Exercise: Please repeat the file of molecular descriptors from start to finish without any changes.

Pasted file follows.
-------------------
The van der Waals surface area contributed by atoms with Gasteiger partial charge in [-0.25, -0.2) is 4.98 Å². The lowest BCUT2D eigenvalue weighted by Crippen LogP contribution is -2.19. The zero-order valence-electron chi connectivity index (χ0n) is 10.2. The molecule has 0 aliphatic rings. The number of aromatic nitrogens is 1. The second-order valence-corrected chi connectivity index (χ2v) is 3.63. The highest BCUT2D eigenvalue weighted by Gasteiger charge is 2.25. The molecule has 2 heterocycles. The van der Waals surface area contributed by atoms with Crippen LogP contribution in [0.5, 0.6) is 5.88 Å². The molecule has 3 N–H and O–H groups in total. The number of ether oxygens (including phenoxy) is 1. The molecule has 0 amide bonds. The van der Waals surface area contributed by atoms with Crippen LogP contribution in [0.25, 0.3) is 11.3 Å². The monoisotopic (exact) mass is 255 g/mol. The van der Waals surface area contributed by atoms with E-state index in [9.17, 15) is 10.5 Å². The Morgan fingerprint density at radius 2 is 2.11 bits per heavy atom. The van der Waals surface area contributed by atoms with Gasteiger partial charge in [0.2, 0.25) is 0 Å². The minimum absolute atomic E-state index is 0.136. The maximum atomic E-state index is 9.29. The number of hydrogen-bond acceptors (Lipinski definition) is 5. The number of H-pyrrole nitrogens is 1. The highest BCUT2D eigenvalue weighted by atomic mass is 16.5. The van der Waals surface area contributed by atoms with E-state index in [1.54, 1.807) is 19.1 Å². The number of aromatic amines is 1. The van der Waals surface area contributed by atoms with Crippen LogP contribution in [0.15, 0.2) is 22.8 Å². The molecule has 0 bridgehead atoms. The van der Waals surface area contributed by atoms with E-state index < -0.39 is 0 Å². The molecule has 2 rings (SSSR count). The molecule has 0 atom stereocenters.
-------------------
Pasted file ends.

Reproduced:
The van der Waals surface area contributed by atoms with Gasteiger partial charge in [-0.25, -0.2) is 4.98 Å². The lowest BCUT2D eigenvalue weighted by Crippen LogP contribution is -2.19. The zero-order valence-electron chi connectivity index (χ0n) is 10.2. The molecule has 0 aliphatic rings. The number of aromatic nitrogens is 1. The second-order valence-corrected chi connectivity index (χ2v) is 3.63. The highest BCUT2D eigenvalue weighted by Gasteiger charge is 2.25. The molecule has 2 heterocycles. The van der Waals surface area contributed by atoms with Crippen LogP contribution in [0.5, 0.6) is 5.88 Å². The molecule has 3 N–H and O–H groups in total. The number of ether oxygens (including phenoxy) is 1. The molecule has 0 amide bonds. The van der Waals surface area contributed by atoms with Crippen LogP contribution in [0.25, 0.3) is 11.3 Å². The monoisotopic (exact) mass is 255 g/mol. The van der Waals surface area contributed by atoms with E-state index in [9.17, 15) is 10.5 Å². The Morgan fingerprint density at radius 2 is 2.11 bits per heavy atom. The van der Waals surface area contributed by atoms with Gasteiger partial charge in [0.2, 0.25) is 0 Å². The minimum absolute atomic E-state index is 0.136. The maximum atomic E-state index is 9.29. The number of hydrogen-bond acceptors (Lipinski definition) is 5. The number of H-pyrrole nitrogens is 1. The highest BCUT2D eigenvalue weighted by atomic mass is 16.5. The van der Waals surface area contributed by atoms with E-state index in [1.54, 1.807) is 19.1 Å². The number of aromatic amines is 1. The van der Waals surface area contributed by atoms with Crippen LogP contribution in [0.15, 0.2) is 22.8 Å². The molecule has 0 bridgehead atoms. The van der Waals surface area contributed by atoms with E-state index < -0.39 is 0 Å². The molecule has 2 rings (SSSR count). The molecule has 0 atom stereocenters.